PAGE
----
3D Scanner Basics

A close up of a camera Description automatically generated What are 3D scanners?

Simply put, 3D scanners are devices that are used to take real-world, tangible objects and transfer their geometry into computer data. They provide an alternative measurement method to options such as hand measurements that are slow and unreliable or using a CMM (coordinate-measuring machine) which are slow and require you to move your part to a lab and place it in a special fixture.

Our 3D scanners don’t require any hard setup of the part nor the part to be moved to a metrology lab in order to get extremely accurate measurements that anyone can achieve. In addition to that, instead of getting just a few key measurement points, 3D scanners will gather millions of measurements for you so you can easily get the whole picture of what you’re measuring. This means that if you’re just measuring a few points on the part or 100 it takes almost the exact same amount of time. The flexibility, speed, accuracy, repeatability, and ease of use are what set 3D scanners apart from other measurement methods.

 

How do 3D Scanners Work?

The Creaform 3D scanners use a grid of laser lines or white light lines that, when reflected off the surface of an object, allow the scanners to create hundreds of thousands of distance measurements per second. (1.5 Million per second in the case of the Go!SCAN SPARK!)

But these are just distances. Using target stickers placed on or around the object being scanned lets the scanner create a reference frame so it knows where it is in space compared to those targets. A good reference frame allows the scanner to combine all the distance measurements and create a seamless scanned surface. This surface mesh can then be used in many ways such as comparing against existing 3D CAD (computer-aided design) models for quality assurance or being used as a reference for creating a new CAD model.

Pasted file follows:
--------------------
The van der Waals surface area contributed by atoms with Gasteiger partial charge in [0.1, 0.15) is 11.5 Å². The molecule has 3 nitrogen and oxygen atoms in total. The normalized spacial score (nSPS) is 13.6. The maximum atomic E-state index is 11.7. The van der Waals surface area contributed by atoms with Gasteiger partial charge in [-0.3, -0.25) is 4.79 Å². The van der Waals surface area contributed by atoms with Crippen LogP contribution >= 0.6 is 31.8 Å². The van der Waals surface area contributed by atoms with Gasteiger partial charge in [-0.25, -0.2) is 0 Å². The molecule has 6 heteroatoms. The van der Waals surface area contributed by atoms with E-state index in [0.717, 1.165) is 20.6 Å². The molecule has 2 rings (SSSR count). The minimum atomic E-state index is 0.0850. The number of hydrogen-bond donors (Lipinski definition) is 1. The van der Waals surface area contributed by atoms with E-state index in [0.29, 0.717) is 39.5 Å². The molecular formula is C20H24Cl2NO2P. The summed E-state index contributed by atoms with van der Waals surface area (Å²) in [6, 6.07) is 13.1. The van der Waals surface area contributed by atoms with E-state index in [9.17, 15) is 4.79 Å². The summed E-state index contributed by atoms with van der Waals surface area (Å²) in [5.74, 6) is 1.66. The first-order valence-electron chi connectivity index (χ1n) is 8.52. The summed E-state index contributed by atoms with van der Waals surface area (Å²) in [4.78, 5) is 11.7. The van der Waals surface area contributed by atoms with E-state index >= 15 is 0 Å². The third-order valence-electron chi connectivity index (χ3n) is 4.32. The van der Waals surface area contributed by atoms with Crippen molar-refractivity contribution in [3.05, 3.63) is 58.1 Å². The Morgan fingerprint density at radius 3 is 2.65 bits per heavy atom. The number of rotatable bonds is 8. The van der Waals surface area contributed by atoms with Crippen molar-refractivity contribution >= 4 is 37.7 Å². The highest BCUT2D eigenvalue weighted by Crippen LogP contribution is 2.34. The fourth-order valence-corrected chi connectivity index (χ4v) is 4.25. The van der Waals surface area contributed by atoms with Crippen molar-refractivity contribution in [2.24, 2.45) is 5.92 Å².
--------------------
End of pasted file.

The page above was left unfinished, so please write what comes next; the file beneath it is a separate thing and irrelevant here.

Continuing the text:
3D Scanner Limitations

As optical devices, they can only measure what they can see. They have a fairly wide viewing window that’s over one square foot in size for the HandySCAN and Go!SCAN 3D scanners but they also have a distance window where they are most effective. They operate best when they’re about one foot away from the surface they are measuring. This means if you can’t get close enough to the item being scanned or there are too tight of geometry like the inside of a pipe you won’t be able to scan.

The surface finish of the part is the other main limiting factor to the speed and ease of scanning. Surfaces that are very shiny (polished chrome), black, or see-through make it hard for the scanners to pick up the lights they emit. However, in most cases, this can be remedied by very simple software changes like changing the shutter speed of the camera to let more/less light in. As you can see in the picture, the HandySCAN BLACK is still able to scan the surface of this polished chrome wheel!

A close up of a stereo Description automatically generated

Conclusion

I hope this brief introduction to 3D scanners was helpful and informative. They are extremely powerful tools that can help in many different workflows. If you want to know more about 3D scanners and if they could be right for you and your company, we suggest viewing some of the other blog posts on our website about them, watching some of the many Creaform videos on our YouTube channel, or getting in contact with one of our sales representatives who can start conversations with you and our engineers to find the best fit for you.

If interested, here is a link to our 3D scanning solutions page on the CATI website.

 

Nathan Fears
Application Engineer – 3D Scanners & SOLIDWORKS
Computer Aided Technology, LLC

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